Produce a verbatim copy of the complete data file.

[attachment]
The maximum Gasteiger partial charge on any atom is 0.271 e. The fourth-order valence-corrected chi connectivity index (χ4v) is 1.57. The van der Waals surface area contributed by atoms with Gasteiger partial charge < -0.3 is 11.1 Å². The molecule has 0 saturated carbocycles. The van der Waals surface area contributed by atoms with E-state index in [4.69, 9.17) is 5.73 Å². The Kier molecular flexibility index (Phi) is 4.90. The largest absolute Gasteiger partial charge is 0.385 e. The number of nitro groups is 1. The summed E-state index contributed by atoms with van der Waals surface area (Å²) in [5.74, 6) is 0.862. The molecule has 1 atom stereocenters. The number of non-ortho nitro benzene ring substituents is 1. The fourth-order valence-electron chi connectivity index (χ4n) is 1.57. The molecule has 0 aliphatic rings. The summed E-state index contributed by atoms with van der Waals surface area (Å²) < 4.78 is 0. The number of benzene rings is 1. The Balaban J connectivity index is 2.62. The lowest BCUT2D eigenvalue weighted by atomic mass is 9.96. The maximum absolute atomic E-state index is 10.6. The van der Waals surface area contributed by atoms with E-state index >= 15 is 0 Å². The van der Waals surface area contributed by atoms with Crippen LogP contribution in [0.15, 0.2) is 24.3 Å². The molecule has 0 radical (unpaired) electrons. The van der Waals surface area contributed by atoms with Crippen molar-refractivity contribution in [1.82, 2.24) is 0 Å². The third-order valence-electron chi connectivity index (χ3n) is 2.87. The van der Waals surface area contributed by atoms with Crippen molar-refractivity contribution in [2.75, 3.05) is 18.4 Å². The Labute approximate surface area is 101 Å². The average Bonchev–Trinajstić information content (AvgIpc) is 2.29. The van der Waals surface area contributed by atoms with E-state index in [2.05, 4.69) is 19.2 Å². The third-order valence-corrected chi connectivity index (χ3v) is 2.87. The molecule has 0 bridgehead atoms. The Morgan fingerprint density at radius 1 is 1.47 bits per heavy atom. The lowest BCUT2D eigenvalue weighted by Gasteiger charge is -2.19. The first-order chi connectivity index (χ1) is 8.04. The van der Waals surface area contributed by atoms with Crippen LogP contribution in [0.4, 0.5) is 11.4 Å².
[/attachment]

The maximum Gasteiger partial charge on any atom is 0.271 e. The fourth-order valence-corrected chi connectivity index (χ4v) is 1.57. The van der Waals surface area contributed by atoms with Gasteiger partial charge < -0.3 is 11.1 Å². The molecule has 0 saturated carbocycles. The van der Waals surface area contributed by atoms with E-state index in [4.69, 9.17) is 5.73 Å². The Kier molecular flexibility index (Phi) is 4.90. The largest absolute Gasteiger partial charge is 0.385 e. The number of nitro groups is 1. The summed E-state index contributed by atoms with van der Waals surface area (Å²) in [5.74, 6) is 0.862. The molecule has 1 atom stereocenters. The number of non-ortho nitro benzene ring substituents is 1. The fourth-order valence-electron chi connectivity index (χ4n) is 1.57. The molecule has 0 aliphatic rings. The summed E-state index contributed by atoms with van der Waals surface area (Å²) < 4.78 is 0. The number of benzene rings is 1. The Balaban J connectivity index is 2.62. The lowest BCUT2D eigenvalue weighted by atomic mass is 9.96. The maximum absolute atomic E-state index is 10.6. The van der Waals surface area contributed by atoms with E-state index >= 15 is 0 Å². The van der Waals surface area contributed by atoms with Crippen LogP contribution in [0.15, 0.2) is 24.3 Å². The molecule has 0 radical (unpaired) electrons. The van der Waals surface area contributed by atoms with Crippen molar-refractivity contribution in [1.82, 2.24) is 0 Å². The third-order valence-electron chi connectivity index (χ3n) is 2.87. The van der Waals surface area contributed by atoms with Crippen molar-refractivity contribution in [2.75, 3.05) is 18.4 Å². The Labute approximate surface area is 101 Å². The average Bonchev–Trinajstić information content (AvgIpc) is 2.29. The van der Waals surface area contributed by atoms with E-state index in [2.05, 4.69) is 19.2 Å². The third-order valence-corrected chi connectivity index (χ3v) is 2.87. The molecule has 0 bridgehead atoms. The Morgan fingerprint density at radius 1 is 1.47 bits per heavy atom. The lowest BCUT2D eigenvalue weighted by Gasteiger charge is -2.19. The first-order chi connectivity index (χ1) is 8.04. The van der Waals surface area contributed by atoms with Crippen LogP contribution in [0.4, 0.5) is 11.4 Å².